If someday you have a few months to spare, come to Barbary...you will feel the precious and exceptional influence of the sun, which gives everything a
If someday you have a few months to spare, come to Barbary…you will feel the precious and exceptional influence of the sun, which gives everything a piercing life”.
These lines, taken from Eugène Delacroix’s diary reflect his transfixion with North African, what he refers to as Barbary. One of the most famous French artists of the 19th century and particularly well-known for his orientalist paintings, this artist from the romantic era had a what might be referred to as a “signs taken for wonders moment” when he visited Morocco for the first time. Later his images from the country would feature in his paintings, which were often controversial due to their exoticization of the culture he sought to represent. In his writing about Morocco the artist is able to discuss topics of various interests including the people, the environment, the treatment of women, the attitude of the king and topics as minute as ideas of how gardens are constructed. The concerns of this artist, and many others from this era, would later constitute as part of Edward Said’s argument in Orientalism on the image of the East created by the West.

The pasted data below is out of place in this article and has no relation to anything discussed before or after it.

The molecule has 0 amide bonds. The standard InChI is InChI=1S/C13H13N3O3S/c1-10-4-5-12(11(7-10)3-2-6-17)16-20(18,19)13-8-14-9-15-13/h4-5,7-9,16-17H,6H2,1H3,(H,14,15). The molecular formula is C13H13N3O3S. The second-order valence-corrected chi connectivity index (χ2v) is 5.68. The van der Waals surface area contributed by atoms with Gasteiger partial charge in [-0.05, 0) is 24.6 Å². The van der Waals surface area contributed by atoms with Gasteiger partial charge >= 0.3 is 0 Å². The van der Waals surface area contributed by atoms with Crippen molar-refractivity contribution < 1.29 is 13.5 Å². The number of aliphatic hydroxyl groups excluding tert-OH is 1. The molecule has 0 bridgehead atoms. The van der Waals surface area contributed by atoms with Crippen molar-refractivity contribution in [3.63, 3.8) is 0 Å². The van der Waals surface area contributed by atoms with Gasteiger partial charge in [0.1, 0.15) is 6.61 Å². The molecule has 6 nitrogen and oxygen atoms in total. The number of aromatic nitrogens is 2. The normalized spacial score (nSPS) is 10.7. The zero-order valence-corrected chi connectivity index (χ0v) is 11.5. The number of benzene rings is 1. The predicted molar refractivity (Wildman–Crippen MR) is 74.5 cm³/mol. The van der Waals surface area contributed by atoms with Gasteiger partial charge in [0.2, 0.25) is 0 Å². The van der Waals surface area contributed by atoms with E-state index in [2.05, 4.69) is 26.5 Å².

The diaries of Eugène Delacroix remain an essential and important text to denote the importance of the artist’s life. In the context of orientalism, his diary is an essential reader into an important moment of East-West relations.
Frida Kahlo, known for her vivid and haunting surrealist biographical paintings is perhaps one of the most famous artists to also keep a diary. Today, memorabilia about her is an industry. The artist’s diary is made all the more complex due to its illustrated nature which documents the turbulent years of her life, and an escape for her to pour out her anguish and despair. The diary does not mention many dates, unlike Delacroix’s, but themes of interest intersect with her art. There are concerns of communism – a clear awareness of politics. There is also discussion of trysts with Diego Rivera, a subject that would later inform her painting. The artist uses her diary as a confessional; like her paintings, many of the images are disturbing, yet layered.